The first time I had an inkling I would move to Cambodia was when I stepped off the plane. There was something about the unorganized greenery in front of Siem Reap's terminal and the smiles of the workers who greeted me that put my soul at ease.
On the tuk-tuk ride from the airport to Tipsy Turtles hostel, I felt my eyes filling with unexpected tears at the sight of children waving at me from motorbikes filled with their families, and monks walking barefoot on the red dirt roads next to me. I had only planned to work at Tipsy Turtles for one month, but I ended up staying for three, and at the end of this summer I will return to Siem Reap to live permanently.
I don’t remember exactly what my parents said when I told them over a Skype call that I wanted to make Siem Reap my home, but it was probably something along the lines of: “Really? You like it that much?”
Part of this surprise stemmed from the image my parents had of the Southeast Asian country from the era they grew up in—one filled with the brutality and violence of the Khmer Rouge and the Vietnam war. (In fact, when I had excitedly shared the news of my upcoming adventure with my family in November, it took me a lot of research and a long conversation to convince my father that I would be safe in Cambodia. Even then, with preoccupations for my health and happiness in such a different climate, my parents were hesitant to fully endorse my decision, though they trusted my intuition.)
My parents were hesitant to fully endorse my decision, though they trusted my intuition.
Now, with my stories of jungle adventures, profound conversations with guests and friends, and the positive influence of the locals I encountered, my family is on board with my decision to move to Cambodia and continue work at Tipsy Turtles. (What remains to be seen is when they will visit.)
The plans I had relayed to my friends before my departure were that I would spend some time in Siem Reap, Malta, and eastern Europe on work exchanges and then make my way back to Massachusetts to waitress again until I had enough money to explore some other pocket of the world. Perhaps in the future I would apply to universities in Italy, or move elsewhere to bartend and work on my writing.
There was some anxiety I felt talking about my future plans, as I was struggling to match my external environment to my internal yearning for something I couldn’t put words to. Some friends were surprised when my plans changed, but most have been extremely supportive (after a few questions), and many have even started to make plans to visit me. I think they’ve learned not to be surprised by the twists my life takes.
Admittedly, returning to the woods of Massachusetts where I spent my childhood has been difficult. I’ve enjoyed reunions with close friends and dinners at home with my family, but I have had difficulty adjusting to the Western world after having experienced such a dramatically different lifestyle in the East. Soon I will start a new job as a bartender in order to save up enough money to live comfortably in Siem Reap for the next few years, but all I want to do is greet guests at Tipsy, offer them a free welcome drink, and ask about their day’s journey.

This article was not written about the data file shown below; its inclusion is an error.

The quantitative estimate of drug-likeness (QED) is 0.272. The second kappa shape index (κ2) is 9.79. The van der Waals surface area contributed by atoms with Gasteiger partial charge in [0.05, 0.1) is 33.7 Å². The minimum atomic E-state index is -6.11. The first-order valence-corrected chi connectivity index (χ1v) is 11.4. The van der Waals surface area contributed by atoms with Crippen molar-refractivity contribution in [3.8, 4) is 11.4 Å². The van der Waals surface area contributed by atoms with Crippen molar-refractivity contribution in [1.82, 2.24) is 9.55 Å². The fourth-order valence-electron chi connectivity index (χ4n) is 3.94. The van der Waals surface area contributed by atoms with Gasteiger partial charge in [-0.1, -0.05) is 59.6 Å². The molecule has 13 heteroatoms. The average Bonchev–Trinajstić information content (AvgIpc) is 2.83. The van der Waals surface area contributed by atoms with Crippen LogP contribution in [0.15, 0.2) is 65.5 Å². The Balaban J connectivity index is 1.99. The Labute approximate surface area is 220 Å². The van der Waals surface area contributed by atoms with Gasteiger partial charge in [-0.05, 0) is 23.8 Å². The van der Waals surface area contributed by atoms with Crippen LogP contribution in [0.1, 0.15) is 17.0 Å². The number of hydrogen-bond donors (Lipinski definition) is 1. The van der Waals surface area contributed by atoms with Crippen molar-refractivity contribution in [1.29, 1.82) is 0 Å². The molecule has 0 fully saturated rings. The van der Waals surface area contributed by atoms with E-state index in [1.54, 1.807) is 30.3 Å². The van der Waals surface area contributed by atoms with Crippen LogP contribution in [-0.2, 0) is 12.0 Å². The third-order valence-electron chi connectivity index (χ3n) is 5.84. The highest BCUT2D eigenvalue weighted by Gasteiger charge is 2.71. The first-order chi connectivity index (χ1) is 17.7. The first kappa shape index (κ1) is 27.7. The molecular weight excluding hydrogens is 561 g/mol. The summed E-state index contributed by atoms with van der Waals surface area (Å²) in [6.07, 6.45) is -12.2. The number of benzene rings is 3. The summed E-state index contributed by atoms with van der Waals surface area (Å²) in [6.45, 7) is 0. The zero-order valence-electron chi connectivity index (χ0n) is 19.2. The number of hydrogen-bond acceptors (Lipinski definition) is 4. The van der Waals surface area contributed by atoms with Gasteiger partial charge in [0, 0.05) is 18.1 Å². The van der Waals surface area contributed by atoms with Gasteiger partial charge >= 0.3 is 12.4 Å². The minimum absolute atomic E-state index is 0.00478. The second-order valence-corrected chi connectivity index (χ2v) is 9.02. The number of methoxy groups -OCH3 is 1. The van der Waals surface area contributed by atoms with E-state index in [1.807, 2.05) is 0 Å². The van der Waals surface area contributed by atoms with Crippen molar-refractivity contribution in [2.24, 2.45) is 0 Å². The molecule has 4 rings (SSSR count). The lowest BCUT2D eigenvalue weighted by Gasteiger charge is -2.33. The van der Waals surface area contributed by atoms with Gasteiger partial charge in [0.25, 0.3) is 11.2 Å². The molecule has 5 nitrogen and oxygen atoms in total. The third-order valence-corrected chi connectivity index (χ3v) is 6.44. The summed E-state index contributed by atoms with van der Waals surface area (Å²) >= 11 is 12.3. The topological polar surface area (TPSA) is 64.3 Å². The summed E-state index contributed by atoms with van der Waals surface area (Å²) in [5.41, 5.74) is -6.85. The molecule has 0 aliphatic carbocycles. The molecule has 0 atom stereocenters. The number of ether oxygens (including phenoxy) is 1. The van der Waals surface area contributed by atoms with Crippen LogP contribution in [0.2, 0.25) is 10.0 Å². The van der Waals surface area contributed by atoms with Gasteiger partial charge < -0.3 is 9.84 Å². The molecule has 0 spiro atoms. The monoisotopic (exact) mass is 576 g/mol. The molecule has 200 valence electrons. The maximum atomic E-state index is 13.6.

Now that I have made concrete plans for my future, however, I feel a certain sense of relief. Every day when I wake up, don my uniform of black trousers and a black button-down shirt, and head to work at an upscale hotel tavern, I can complete my shift fuelled by the knowledge that the money I am making will go towards my apartment in Siem Reap, or a plate of fried rice, or a motorbike trip to the mountains. Although the prices in Cambodia are extremely low in respect to the prices in America, the pay will most likely not be enough to sustain my living, and because of this I want to return with a cushion of savings.
Some of my goals for the next few years in Cambodia include:
• Continue to work in the hostel, improve my bartending and hospitality skills, and learn as much as I can about the business side of the industry
• Get involved with an NGO or charity project (I am talking with some of my friends about building a school in a small village)
• Explore as much of Cambodia and the neighbouring countries as I can
• Enjoy the lifestyle I have found in the developing country and the friends I have made there
• Make connections that will lead me to the next, now obscured from my view, stage of my life
Of course the only sadness in my return to Cambodia is that I will be so far from my family and a few of my close friends. However, knowing that I will be surrounded by people who I enjoy and who make me a better person, in a place where I am happy, outweighs any worry I might have about the immigration process or financial future.
As for my career, I am hoping that my experience in the hospitality field will allow for many more job opportunities in the future.Add this article to your reading list